According to the results of a new study, medical and recreational laws correlate with declining rates of opioid prescriptions. A pre-proof version of the study was published online on Dec. 14 and the study will be published in the January 2020 issue of Journal of Health Economics.
The research team was made up of investigators from University of Alabama School of Law and Vanderbilt University Law School. Marijuana Moment reports that the team found medical and recreational cannabis laws reduced morphine milligram equivalents by 11.8 percent and 4.2 percent, respectively. A morphine milligram equivalent is the measure of morphine equal to the opioid dose prescribed.
The decreases represented 294 fewer days of opioid prescriptions in states with recreational cannabis laws, and 105 fewer days of opioid prescriptions in states with medical cannabis laws. In addition, the team found that prescriptions fell 28 percent in recreational cannabis states and seven percent in medical cannabis states.
“While the results here do not suggest that cannabis access laws are the only tool to address prescription opioid use, they do suggest that cannabis access laws could play a meaningful role in addressing the opioid epidemic,” explained investigators.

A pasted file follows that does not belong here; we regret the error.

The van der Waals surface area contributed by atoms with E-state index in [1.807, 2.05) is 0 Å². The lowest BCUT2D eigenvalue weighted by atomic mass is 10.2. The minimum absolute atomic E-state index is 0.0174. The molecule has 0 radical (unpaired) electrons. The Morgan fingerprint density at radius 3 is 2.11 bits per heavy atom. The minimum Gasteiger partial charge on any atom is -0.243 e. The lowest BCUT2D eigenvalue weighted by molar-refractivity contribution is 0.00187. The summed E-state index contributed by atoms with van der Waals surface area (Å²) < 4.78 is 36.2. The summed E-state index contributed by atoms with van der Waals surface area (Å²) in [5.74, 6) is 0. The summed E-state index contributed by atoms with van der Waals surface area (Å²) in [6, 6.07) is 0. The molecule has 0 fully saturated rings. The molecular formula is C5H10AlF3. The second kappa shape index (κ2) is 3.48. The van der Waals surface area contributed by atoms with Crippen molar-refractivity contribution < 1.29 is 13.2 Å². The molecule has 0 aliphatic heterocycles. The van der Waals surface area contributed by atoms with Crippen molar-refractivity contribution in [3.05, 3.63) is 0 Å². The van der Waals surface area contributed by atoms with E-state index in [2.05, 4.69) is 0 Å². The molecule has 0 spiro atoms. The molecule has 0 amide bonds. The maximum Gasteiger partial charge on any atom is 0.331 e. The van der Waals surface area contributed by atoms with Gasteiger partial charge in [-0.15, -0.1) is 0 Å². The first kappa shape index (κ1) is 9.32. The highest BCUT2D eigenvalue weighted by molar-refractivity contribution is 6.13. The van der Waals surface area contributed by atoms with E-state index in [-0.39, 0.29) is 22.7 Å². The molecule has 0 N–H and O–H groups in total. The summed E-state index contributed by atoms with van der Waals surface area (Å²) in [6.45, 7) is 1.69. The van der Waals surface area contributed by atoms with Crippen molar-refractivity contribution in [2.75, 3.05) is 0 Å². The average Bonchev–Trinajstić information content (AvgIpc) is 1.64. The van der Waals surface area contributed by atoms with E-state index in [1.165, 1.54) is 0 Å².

To gather conclusive data, investigators analyzed over 1.5 billion opioid prescriptions between 2011 and 2018. “The results of this study suggest that passing cannabis access laws reduces the use of prescription opioids across several different measures of opioid prescriptions,” investigators added.
According to the team, this latest study paints “the most accurate picture” of the correlation between medical and recreational cannabis laws and the prevalence of opioid prescriptions.
Many other studies offer similar findings connecting cannabis accessibility with opioid use. In 2016, a team of researchers from The University of New Mexico arrived at similar results. Since 1999, opioid addiction has steadily been on the rise. In 2017, over 70,000 overdosed and died from drugs, with 68 percent of the overdoses being linked to